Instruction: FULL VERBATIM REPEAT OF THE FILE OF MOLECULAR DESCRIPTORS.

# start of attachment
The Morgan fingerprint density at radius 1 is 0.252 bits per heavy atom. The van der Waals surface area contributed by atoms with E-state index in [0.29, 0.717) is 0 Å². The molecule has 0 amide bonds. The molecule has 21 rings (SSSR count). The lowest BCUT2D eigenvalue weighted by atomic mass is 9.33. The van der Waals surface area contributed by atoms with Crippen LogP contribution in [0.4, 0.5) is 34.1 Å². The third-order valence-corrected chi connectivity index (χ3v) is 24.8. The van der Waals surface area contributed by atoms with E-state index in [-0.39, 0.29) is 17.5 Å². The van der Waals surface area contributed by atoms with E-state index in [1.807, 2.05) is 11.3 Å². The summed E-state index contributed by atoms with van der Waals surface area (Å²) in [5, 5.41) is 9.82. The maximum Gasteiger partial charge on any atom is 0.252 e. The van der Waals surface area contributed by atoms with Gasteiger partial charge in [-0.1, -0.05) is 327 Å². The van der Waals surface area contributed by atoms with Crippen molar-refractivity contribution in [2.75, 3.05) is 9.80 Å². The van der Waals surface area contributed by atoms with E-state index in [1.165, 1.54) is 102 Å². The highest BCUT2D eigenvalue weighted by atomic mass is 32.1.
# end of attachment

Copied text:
The Morgan fingerprint density at radius 1 is 0.252 bits per heavy atom. The van der Waals surface area contributed by atoms with E-state index in [0.29, 0.717) is 0 Å². The molecule has 0 amide bonds. The molecule has 21 rings (SSSR count). The lowest BCUT2D eigenvalue weighted by atomic mass is 9.33. The van der Waals surface area contributed by atoms with Crippen LogP contribution in [0.4, 0.5) is 34.1 Å². The third-order valence-corrected chi connectivity index (χ3v) is 24.8. The van der Waals surface area contributed by atoms with E-state index in [-0.39, 0.29) is 17.5 Å². The van der Waals surface area contributed by atoms with E-state index in [1.807, 2.05) is 11.3 Å². The summed E-state index contributed by atoms with van der Waals surface area (Å²) in [5, 5.41) is 9.82. The maximum Gasteiger partial charge on any atom is 0.252 e. The van der Waals surface area contributed by atoms with Gasteiger partial charge in [-0.1, -0.05) is 327 Å². The van der Waals surface area contributed by atoms with Crippen molar-refractivity contribution in [2.75, 3.05) is 9.80 Å². The van der Waals surface area contributed by atoms with E-state index in [1.165, 1.54) is 102 Å². The highest BCUT2D eigenvalue weighted by atomic mass is 32.1.